Allied command

The U.S. General Douglas MacArthur had been in command of the American forces in the Philippines in what was to become the South West Pacific theatre, but was then part of a larger theatre that encompassed the South West Pacific, the Southeast Asian mainland (including Indochina and Malaya) and the North of Australia, under the short lived American-British-Dutch-Australian Command (ABDACOM). Shortly after the collapse of ABDACOM, supreme command of the South West Pacific theatre passed to MacArthur who was appointed Supreme Allied Commander South West Pacific Area on 30 March 1942. [1] [lower-alpha 1] In the other major theatre in the Pacific region, known as the Pacific Ocean theatre, Allied forces were commanded by US Admiral Chester Nimitz. Both MacArthur and Nimitz were overseen by the US Joint Chiefs and the Western Allies Combined Chiefs of Staff (CCoS).

General of the Army (United States) Second highest possible rank in the United States Army

General of the Army is a five-star general officer and the second highest possible rank in the United States Army. A General of the Army ranks immediately above a general and is equivalent to a Fleet Admiral and a General of the Air Force. There is no established equivalent five-star rank in the other federal uniformed services. Often called a "five-star general", the rank of General of the Army has historically been reserved for wartime use and is not currently active in the U.S. military. The General of the Army insignia consisted of five 3/8th inch stars in a pentagonal pattern, with points touching. The insignia is paired with the gold and enameled United States Coat of Arms on service coat shoulder loops. The silver colored five-star metal insignia alone would be worn for use as a collar insignia of grade and on the garrison cap. Soft shoulder epaulettes with five 7/16th inch stars in silver thread and gold-threaded United States Coat of Arms on green cloth were worn with shirts and sweaters.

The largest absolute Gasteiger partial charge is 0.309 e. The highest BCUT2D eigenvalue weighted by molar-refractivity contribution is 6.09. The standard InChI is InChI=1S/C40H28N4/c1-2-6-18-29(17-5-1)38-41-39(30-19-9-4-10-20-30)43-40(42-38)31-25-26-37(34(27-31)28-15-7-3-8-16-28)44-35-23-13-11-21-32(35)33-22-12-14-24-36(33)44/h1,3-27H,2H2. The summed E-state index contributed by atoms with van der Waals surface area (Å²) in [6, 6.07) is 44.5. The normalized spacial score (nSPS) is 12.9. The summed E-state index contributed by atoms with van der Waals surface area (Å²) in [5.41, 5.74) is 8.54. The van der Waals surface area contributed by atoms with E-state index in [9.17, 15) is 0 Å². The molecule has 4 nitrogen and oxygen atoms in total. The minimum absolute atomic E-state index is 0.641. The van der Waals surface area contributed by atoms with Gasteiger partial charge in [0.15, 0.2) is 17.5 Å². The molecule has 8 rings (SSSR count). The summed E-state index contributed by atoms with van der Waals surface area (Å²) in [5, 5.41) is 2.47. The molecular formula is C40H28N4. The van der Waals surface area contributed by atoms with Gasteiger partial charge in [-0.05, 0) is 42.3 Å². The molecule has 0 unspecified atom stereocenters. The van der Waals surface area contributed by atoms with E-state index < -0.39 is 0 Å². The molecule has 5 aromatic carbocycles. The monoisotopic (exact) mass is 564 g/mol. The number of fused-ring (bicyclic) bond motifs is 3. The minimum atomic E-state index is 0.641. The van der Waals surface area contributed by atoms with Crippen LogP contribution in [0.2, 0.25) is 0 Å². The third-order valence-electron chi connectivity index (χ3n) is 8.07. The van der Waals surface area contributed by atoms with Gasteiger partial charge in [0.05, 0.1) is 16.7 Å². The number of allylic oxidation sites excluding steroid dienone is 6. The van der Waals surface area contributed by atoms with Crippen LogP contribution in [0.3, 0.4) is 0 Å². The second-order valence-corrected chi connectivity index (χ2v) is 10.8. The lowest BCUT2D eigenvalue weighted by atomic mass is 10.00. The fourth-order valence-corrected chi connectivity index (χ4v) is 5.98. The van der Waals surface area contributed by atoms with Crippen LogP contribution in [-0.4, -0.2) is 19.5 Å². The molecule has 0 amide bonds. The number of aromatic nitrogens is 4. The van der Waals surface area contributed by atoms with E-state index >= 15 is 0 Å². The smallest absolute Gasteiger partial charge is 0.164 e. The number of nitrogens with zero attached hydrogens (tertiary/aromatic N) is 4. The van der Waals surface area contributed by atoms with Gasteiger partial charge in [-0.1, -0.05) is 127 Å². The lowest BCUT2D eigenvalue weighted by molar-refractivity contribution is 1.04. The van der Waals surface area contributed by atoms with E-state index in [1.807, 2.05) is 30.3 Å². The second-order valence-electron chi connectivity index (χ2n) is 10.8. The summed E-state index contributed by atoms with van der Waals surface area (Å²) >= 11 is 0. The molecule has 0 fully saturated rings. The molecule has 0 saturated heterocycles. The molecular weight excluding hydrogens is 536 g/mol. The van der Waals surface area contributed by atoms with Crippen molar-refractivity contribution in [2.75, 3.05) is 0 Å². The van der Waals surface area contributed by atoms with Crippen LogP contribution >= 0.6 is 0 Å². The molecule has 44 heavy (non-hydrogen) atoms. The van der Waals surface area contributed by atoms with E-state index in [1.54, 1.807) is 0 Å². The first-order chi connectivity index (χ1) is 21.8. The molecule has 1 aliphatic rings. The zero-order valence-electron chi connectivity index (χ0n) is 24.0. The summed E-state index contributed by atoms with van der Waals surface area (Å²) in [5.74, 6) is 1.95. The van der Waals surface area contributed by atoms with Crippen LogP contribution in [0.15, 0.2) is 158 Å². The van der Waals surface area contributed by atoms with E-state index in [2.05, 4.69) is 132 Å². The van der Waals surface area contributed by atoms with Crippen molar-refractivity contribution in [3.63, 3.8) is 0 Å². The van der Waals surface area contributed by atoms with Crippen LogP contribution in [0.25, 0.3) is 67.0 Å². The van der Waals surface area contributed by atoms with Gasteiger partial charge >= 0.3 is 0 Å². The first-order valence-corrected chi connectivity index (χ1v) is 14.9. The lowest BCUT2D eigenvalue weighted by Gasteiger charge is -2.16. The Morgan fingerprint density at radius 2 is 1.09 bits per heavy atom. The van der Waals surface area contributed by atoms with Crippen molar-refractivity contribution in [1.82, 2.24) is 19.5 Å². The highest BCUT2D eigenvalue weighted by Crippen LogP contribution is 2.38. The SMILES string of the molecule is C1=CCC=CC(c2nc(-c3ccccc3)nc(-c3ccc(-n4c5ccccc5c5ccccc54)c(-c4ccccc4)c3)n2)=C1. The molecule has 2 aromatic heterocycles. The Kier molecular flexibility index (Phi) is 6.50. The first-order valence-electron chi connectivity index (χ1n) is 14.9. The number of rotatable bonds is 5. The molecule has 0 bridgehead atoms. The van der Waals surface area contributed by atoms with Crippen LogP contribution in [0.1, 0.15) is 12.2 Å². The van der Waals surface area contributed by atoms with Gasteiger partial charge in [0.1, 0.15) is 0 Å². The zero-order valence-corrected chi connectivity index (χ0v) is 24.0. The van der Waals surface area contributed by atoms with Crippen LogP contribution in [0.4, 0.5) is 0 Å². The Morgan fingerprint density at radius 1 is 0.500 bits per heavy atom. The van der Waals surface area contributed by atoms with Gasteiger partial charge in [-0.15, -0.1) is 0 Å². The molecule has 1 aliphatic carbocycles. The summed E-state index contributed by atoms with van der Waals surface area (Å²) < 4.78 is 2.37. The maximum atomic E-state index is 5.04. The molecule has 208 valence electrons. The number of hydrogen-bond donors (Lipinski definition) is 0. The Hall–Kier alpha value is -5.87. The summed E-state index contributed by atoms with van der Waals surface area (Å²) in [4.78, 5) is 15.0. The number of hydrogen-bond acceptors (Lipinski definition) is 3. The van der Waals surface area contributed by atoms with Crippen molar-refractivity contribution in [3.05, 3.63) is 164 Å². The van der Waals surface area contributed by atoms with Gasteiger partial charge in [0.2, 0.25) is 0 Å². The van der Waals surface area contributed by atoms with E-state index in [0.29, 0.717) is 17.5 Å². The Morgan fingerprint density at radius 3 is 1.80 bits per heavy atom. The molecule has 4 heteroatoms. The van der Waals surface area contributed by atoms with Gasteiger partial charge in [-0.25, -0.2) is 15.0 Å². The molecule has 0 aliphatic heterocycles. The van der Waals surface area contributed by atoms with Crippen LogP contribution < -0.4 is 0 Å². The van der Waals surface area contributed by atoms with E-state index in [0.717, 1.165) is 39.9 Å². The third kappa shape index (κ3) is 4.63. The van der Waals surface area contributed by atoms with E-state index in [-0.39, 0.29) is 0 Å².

Douglas MacArthur U.S. Army general of the army, field marshal of the Army of the Philippines

Douglas MacArthur was an American five-star general and Field Marshal of the Philippine Army. He was Chief of Staff of the United States Army during the 1930s and played a prominent role in the Pacific theater during World War II. He received the Medal of Honor for his service in the Philippines Campaign, which made him and his father Arthur MacArthur Jr. the first father and son to be awarded the medal. He was one of only five to rise to the rank of General of the Army in the US Army, and the only one conferred the rank of field marshal in the Philippine Army.

American-British-Dutch-Australian Command

The American-British-Dutch-Australian (ABDA) Command, or ABDACOM, was a short-lived, supreme command for all Allied forces in South East Asia, in early 1942, during the Pacific War in World War II. The main objective of the command, led by General Sir Archibald Wavell, was to maintain control of the "Malay Barrier", a notional line running down the Malayan Peninsula, through Singapore and the southernmost islands of Dutch East Indies. ABDACOM was also known in British military circles as the "South West Pacific Command", although it should not be confused with the later South West Pacific Area command.

Japanese command